The first two chapters, Conquest and Governance, trace the rise of the Manchu state from tribal minorities to a confederacy and then, to an empire through conquest and consolidation. This was done through organizing the military into a multi-ethnic banner system, ensuring a strong economy based on agriculture and the ginseng trade, purchasing cannon and muskets from Portuguese traders, adopting a Manchu script and selective sinicization, and constructing a governance system with administrative innovations ruling over a diverse and multi-ethnic population. In telling the fascinating story of an ethnic Chinese seeking reclassification as an ethnic Manchu, Rowe contends that ethnic and national identities were not race-based, but were fluid and were reassigned as the empire evolved. In contrast to the simplified portrayal of the Qing being victimized by western, imperialism, we observe the Qing as an Inner Asian and Eurasian empire victimizing other peoples in the seventeenth and eighteenth centuries, when the Kangxi and Qianlong emperors annexed Xinjiang (Uighurs), Tibet (Tibetans), Zungharia (Mongols), and the southwest territories with large Muslim populations. Conquering Ming China and incorporating these peripheral regions forced various ethnicities to co-exist in a governance system of balances and checks that ensured political stability. In this multi-ethnic empire, the Qing emperors represented themselves as sons of heaven to the Chinese, khans to the Mongols, and wheel-turning kings to the Tibetans (p. 17).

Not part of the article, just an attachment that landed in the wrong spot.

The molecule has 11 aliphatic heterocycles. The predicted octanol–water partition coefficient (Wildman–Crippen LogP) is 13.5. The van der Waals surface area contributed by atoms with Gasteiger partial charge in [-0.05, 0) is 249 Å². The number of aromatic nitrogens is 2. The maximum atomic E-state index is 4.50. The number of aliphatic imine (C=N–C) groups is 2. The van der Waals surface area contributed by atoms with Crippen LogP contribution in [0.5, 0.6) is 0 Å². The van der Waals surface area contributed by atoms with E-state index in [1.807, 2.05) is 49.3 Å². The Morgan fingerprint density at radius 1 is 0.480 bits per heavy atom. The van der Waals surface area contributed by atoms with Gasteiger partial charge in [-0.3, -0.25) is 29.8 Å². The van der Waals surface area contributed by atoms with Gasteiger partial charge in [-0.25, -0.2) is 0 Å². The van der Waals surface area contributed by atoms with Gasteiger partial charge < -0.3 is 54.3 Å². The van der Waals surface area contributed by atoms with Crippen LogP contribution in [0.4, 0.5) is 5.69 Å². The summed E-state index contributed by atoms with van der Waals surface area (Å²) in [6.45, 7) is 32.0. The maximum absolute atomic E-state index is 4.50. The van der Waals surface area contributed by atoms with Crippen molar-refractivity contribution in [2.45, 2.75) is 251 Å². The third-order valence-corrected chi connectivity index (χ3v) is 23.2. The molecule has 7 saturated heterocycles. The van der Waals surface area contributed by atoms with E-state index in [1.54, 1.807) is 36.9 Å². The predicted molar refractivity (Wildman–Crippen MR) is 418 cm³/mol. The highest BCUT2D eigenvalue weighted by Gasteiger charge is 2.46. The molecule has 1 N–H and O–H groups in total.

In the next three chapters, High Qing, Society, and Commerce, Rowe debunks the myth that the Qing empire had a solely agrarian economy and had to learn all about commerce from the west. In fact, the Ming territories had already undergone two economic and commercial revolutions, one in the eleventh to thirteenth centuries and other in the sixteenth to eighteenth centuries. Supported by an extensive transport system linked to the Grand Canal, the economic network and infrastructure enjoyed solid growth and the population experienced a high standard of living. Rowe's perceptive analysis of Qing culture, society, and commerce proves that the traditional focus on a weak, stagnant Qing economy has obscured the fact that agriculture, the ginseng trade, ownership rights, and mercantile forces reflected healthy growth for two or three centuries before the nineteenth-century demise. A small, efficient bureaucracy relied on unpaid gentry assistance, water conservancy communities, kinship organizations, merchant guilds and other self-regulating groups to reinforce the empire's ideology and commitment to social stability and benevolent government. Rowe shows that the emperors worked hard and were mostly not negligent, and contrary to popular belief, Confucian Qing did not look down on merchants.